Self-adhering or “self-stick” roofing underlayments have been around for more than 30 years—protecting building structures from moisture damage caused by wind-driven rain, ice dams, or failure of the finished roofing surface. Because of their added cost versus traditional felt and synthetic underlayments that are mechanically attached, many roofing contractors don’t have experience installing self-adhering products. Most of their experience is primarily with self-adhering “ice and water” underlayments installed along the roof eave and valleys, which is code in most building locales.

There are a number of advantages to covering the entire roof with a self-adhering underlayment, which will protect the home’s interior from unnecessary water damage before, during, and after the final roofing system is installed. The major disadvantage of mechanically attached roofing felts and newer synthetic underlayments is they can’t provide the same level of protection should water or moisture penetrate the roofing system.

Blown-off shingles, ice dams, or seam leaks on metal roofing systems allow water to get beneath the finished roof system. Self-adhered underlayments offer secondary water protection for the entire roof in the event of a roofing breach. Most of these self-adhered underlayments are also self-sealing around roofing fasteners, ensuring a fully waterproof barrier. It’s no wonder that today, there are more self-adhered products available than single-ply and built-up membranes combined.

Although self-adhered underlayments are relatively easy to install, there are several installation keys that should be followed closely to provide maximum performance once the product is installed:

• Building Codes: Know all applicable building codes, as well as the manufacturer’s recommended installation instructions, prior to the installation of any roofing underlayment. There are often minimum installation temperatures, roof pitch restrictions, and UV exposure ratings on self-adhered underlayments to ensure that the products are installed as intended.

Product Approvals: Self-adhered underlayments can be certified or comply with industry standards to ensure their performance on the job site. Issuing bodies such as the ASTM, International Code Council (ICC), Miami-Dade County, and Florida Building Code can provide documentation of a product’s intended use and limitations. Always check to see if your roofing project and/or location requires a code-approved underlayment.

Ventilation: Self-adhered underlayments are typically vapor barriers, which means they require proper ventilation of the roof system. Without proper ventilation, condensation can form, causing damage to the interior structure. Items such as roof or soffit vents will need to be installed to ensure the proper flow of air for the roof.

Adhesion Is the Key: Ensure that the roofing substrate is clean, dry, and free of waxes, dirt, or debris. Dust and dirt will impair the adhesive properties of the self-adhered membrane. Weathered surfaces require the use of a primer prior to installation to provide a clean and smooth surface. Contact the underlayment manufacturer for their list of approved primers.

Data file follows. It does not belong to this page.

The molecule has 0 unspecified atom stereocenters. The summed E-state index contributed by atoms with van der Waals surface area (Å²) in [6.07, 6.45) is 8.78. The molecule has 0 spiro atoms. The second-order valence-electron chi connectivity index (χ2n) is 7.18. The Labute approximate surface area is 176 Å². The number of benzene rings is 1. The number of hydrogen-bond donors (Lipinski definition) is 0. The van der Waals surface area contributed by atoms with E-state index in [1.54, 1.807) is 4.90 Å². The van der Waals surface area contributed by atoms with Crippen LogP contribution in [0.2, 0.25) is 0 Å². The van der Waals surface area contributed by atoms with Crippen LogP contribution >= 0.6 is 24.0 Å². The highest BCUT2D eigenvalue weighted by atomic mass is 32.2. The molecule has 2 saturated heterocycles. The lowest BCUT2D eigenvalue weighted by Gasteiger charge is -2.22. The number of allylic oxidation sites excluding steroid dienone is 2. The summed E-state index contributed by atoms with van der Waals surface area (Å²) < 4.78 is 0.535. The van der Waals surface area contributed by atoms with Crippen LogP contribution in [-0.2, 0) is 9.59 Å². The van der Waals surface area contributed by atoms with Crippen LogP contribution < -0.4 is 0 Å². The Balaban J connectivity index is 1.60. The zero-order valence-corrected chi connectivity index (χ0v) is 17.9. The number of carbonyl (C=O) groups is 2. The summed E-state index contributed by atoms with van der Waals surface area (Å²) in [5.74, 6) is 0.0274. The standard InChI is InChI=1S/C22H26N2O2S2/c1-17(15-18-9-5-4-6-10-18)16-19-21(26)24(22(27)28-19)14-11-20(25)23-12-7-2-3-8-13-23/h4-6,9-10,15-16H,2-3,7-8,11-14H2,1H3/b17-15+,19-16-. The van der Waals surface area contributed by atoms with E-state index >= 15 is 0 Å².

Flash Penetrations: Always flash around roof penetrations such as vents, chimneys, and other protrusions. Many times, when a roof leaks, it is around these penetrations because they were not properly flashed. You can often use the underlayment itself as a flashing material or purchase specialized roof flashing tapes.

Flashing Deck Panel Seams: This is a growing trend with roofing contractors and has also become a required code in some building locales. There are specialized products on the market designed specifically to flash the seams on plywood and OSB roof deck panels. Searching for viable products or asking the underlayment manufacturer should produce a list of suitable products.

Eliminate Gaps: Do not use the underlayment to bridge gaps in the roofing substrate. Always use a flashing membrane or roofing tape to seal the gap, then install the underlayment.


Photo courtesy of MFM building products corp.


Caulks and Sealants: Caulks and sealants that contain plasticizers may react adversely to the adhesive system of the underlayment, which may cause the mastic to liquefy. It is the responsibility of the installer to ensure that the underlayment is compatible with any product it will come in contact with.

Overlaps: Always start at the eave and work up toward the ridge to ensure that water will flow over all side laps, which are normally 3″ on most self-adhered products. End laps are typically recommended to have an overlap of 6″. Again, contact the underlayment manufacturer for recommended lap requirements.

Apply Pressure: Applying sufficient pressure with a large 80 lb push or hand roller over the entire surface while paying special attention to any overlap areas is critical in establishing solid adherence to the roofing substrate.

Peace of Mind

The most important aspect of self-adhering underlayments is that when installed correctly, they can provide the roofing contractor with peace of mind and greatly reduce the number of call-backs to fix a leaking roof. Information should be readily available from the manufacturer in the form of technical data sheets, installation instructions, installation videos, and other resources.

By properly informing yourself prior to the job, you stand a much greater chance of future referrals from pleased customers.